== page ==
Resistance Behind Bars : The Struggles of Incarcerated Women
Format: Trade Paper
Publisher: PM Press
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As it examines daily struggles against appalling prison conditions and injustices, this collection of real-life prisoners' stories and analysis of the prison landscape as it is today documents both collective organizing and individual resistance among women incarcerated in the United States. In 1974, women imprisoned at New York's maximum-security prison at Bedford Hills staged what is known as the August Rebellion. Protesting the brutal beating of a fellow prisoner, the women fought off guards, holding seven of them hostage, and took over sections of the prison. While many have heard of the 1971 Attica prison uprising, the August Rebellion remains relatively unknown even in activist circles. Resistance Behind Barschallenges and seeks to change such oversights. Emphasizing women's agency in resisting the conditions of their confinement through forming peer education groups, clandestinely arranging ways for children to visit mothers in distant prisons, and raising public awareness about their lives, the book will spark further discussion and research into the lives of incarcerated women and galvanize much-needed outside support for their struggles. This updated and revised edition includes a new chapter about transgender, transsexual, intersex, and gender-variant people in prison and the specific challenges that they face.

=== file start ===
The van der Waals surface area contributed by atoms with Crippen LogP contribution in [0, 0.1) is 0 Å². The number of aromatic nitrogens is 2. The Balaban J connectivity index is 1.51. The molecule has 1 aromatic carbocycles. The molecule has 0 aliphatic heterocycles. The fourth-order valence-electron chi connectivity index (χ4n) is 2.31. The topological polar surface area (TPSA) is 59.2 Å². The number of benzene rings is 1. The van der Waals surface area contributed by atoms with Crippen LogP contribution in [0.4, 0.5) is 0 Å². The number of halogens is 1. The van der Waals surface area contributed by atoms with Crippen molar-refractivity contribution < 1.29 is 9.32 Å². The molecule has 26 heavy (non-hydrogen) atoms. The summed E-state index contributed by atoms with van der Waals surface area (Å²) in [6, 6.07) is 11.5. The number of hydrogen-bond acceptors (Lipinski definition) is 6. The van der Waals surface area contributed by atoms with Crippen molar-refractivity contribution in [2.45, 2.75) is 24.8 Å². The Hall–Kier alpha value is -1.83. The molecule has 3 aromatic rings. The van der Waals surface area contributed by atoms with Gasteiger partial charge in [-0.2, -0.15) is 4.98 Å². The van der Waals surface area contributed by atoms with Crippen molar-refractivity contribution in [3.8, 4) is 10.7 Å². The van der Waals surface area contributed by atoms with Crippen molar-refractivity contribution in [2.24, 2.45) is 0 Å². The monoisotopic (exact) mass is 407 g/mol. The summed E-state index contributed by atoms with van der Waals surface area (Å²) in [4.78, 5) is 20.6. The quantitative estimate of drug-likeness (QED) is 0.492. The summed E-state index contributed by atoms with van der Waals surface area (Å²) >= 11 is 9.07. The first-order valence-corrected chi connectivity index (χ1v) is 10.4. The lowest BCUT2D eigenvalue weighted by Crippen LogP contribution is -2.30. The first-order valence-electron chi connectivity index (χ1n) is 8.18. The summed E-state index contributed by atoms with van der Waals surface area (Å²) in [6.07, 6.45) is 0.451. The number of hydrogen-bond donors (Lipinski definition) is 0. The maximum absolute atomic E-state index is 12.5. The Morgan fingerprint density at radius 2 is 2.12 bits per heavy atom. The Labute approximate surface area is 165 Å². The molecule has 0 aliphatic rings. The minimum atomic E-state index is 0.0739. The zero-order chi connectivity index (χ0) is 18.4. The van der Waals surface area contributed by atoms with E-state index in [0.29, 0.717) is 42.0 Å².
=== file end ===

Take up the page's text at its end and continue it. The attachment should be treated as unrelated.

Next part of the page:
Victoria Law is a writer, photographer, and prisoner rights supporter. She helped initiate NYC Books Through Bars, a group that sends free books to prisoners nationwide, and she writes articles and gives public presentations about the needs of women in prison. Since 2002 she has worked with women incarcerated nationwide to produce Tenacious: Art and Writings from Women in Prison and has facilitated having incarcerated women’s writings published in larger publications. She is the coeditor of Don't Leave Your Friends Behind: Concrete Ways to Support Families in Social Justice Movements and Communities. Laura Whitehorn has been a political activist since the 1960s. She spent 14 years in prison for the Resistance Conspiracy case. Released in 1999, she is now a senior editor at POZ magazine. They both live in New York City.